Saturday, October 25, 2008

FOOD: Production Facilities: Farmer's Diner

For regional food economies to grow and mature, local food must become more affordable. Some of the costs associated with local food are a product of the regulations that govern the processing of meats, dairy products and other farm goods.


Founded in 1999, the Farmers Diner spends 65 percent of its food budget within 70 miles of the restaurant. It is not a high-end restaurant, but a reasonably priced establishment committed to making locally sourced meals affordable by combining time-tested restaurant-chain basics with environmentally responsible operations. Having proven the model the Farmers Diner is in the process of adding two more restaurants in Vermont.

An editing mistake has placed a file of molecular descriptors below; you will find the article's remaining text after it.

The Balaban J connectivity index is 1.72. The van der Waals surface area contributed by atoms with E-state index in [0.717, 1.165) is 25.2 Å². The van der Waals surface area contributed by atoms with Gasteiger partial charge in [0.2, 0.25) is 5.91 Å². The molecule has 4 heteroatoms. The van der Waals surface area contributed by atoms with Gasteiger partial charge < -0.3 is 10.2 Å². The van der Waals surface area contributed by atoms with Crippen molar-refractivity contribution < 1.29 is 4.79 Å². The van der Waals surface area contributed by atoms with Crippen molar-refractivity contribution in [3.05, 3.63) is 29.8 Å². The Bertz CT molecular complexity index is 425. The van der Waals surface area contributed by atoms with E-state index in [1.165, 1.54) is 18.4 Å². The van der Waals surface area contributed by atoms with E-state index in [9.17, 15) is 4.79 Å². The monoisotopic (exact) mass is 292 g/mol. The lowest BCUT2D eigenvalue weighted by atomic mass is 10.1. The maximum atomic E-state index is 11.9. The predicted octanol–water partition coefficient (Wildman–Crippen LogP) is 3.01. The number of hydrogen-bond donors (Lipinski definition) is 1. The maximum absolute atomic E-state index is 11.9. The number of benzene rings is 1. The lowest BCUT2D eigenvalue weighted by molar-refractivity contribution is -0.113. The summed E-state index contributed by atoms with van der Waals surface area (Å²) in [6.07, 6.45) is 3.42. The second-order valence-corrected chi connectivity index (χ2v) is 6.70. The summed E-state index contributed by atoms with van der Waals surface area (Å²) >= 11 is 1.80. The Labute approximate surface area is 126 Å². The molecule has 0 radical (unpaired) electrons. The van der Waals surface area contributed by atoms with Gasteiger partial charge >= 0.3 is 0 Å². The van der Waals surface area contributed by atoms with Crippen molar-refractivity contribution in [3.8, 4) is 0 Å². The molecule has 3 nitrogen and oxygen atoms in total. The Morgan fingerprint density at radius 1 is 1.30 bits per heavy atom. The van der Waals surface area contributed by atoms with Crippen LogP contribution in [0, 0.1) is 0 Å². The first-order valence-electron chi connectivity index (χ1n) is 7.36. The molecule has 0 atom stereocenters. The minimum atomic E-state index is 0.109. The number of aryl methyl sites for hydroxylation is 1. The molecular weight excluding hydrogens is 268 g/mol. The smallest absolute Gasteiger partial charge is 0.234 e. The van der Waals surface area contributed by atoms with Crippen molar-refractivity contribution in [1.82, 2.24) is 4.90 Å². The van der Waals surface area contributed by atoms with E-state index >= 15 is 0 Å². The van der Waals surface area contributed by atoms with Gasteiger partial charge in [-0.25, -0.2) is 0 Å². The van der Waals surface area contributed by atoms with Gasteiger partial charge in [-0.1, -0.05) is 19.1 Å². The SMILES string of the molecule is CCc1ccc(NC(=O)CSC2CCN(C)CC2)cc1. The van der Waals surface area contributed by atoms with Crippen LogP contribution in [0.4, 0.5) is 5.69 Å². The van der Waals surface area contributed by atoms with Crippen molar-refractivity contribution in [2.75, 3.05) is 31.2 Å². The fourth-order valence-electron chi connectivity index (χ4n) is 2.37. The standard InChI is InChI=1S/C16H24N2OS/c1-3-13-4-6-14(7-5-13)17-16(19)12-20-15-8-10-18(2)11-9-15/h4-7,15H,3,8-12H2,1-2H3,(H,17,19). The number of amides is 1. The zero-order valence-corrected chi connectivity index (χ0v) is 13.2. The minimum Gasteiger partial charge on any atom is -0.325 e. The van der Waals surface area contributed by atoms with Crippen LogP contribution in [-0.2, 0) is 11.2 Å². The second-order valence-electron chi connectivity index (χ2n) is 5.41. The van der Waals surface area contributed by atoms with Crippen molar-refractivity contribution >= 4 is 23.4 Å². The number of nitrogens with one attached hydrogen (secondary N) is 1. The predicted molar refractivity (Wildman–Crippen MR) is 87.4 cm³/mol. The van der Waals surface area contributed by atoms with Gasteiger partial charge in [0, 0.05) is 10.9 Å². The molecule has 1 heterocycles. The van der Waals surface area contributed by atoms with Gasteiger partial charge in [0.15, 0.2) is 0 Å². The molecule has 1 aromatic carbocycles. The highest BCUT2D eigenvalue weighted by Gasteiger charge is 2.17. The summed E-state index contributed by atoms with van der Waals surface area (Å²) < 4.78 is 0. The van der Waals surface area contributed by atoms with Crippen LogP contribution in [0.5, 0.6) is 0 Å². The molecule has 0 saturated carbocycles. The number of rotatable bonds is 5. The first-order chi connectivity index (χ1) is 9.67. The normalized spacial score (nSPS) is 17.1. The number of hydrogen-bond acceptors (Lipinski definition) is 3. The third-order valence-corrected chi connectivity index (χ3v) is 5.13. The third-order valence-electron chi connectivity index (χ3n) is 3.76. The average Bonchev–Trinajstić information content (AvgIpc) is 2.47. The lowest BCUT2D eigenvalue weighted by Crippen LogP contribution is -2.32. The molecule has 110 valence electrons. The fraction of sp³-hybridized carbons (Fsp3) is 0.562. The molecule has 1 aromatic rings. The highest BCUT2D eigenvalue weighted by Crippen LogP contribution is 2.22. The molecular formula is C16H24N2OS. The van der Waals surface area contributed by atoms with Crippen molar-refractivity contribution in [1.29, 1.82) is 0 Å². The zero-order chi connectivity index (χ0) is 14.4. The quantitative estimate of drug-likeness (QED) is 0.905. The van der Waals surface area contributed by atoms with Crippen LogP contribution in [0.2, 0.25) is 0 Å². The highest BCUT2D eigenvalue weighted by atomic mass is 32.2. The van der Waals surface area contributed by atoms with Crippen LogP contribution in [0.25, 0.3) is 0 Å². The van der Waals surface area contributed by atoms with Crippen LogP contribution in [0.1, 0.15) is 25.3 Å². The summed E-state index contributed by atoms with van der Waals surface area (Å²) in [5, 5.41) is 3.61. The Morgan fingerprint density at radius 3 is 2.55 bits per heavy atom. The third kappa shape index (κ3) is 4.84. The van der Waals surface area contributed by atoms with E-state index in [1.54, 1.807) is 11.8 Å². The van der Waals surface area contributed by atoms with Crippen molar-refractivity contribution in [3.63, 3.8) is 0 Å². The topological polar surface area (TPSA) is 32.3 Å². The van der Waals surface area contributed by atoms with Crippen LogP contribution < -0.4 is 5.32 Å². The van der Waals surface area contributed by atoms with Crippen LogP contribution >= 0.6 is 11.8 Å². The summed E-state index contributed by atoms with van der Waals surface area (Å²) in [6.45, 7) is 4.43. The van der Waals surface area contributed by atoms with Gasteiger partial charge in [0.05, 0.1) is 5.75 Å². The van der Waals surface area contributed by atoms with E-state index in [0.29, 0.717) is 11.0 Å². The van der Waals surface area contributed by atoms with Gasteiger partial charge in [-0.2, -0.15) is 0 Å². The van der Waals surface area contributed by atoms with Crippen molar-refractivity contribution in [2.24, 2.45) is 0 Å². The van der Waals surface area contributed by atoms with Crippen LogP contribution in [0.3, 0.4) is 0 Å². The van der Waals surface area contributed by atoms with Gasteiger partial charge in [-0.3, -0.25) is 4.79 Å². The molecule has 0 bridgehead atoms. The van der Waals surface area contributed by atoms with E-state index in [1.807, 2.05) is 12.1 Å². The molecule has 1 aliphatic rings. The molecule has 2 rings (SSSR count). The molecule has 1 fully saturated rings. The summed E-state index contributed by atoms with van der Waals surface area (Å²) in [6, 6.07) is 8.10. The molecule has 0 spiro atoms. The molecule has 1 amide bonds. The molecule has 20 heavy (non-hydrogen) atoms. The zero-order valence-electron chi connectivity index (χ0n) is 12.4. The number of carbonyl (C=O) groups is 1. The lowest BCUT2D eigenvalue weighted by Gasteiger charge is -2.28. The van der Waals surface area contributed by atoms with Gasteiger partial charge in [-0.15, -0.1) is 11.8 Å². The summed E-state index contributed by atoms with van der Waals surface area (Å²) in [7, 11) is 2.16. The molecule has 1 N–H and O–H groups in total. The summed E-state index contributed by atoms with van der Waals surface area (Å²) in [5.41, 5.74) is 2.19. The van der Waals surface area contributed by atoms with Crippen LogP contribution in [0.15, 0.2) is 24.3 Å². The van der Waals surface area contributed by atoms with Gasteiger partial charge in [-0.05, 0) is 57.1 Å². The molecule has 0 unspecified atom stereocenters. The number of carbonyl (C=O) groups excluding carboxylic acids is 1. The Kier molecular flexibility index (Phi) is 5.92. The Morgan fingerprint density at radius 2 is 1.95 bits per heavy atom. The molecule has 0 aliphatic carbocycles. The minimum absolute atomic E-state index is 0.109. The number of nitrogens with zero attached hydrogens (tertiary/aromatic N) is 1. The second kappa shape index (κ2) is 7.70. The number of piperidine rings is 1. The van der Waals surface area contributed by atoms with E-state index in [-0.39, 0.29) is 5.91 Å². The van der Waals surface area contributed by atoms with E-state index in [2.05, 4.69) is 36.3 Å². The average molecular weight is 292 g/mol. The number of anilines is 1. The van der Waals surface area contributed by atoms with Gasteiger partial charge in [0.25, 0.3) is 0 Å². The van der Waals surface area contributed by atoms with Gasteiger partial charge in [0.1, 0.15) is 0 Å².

The next step will be to establish a regional, government-inspected commissary that serves a group of local restaurants. The commissary will spare restaurants from the demand of selecting fresh, local vegetables and meats from a network of regional farms. Centralizing processes eases the regulatory burdens that would otherwise be assumed by the farm.


The Farmers Diner business model pays small farmers more than they would normally receive for their goods. By sourcing food locally it creates a real demand for more local organic farming operations while reducing the overall carbon footprint of the meals it produces.

+ Simplifies local food purchasing
+ Centralizes local food processing
+ Invests money in the regional community

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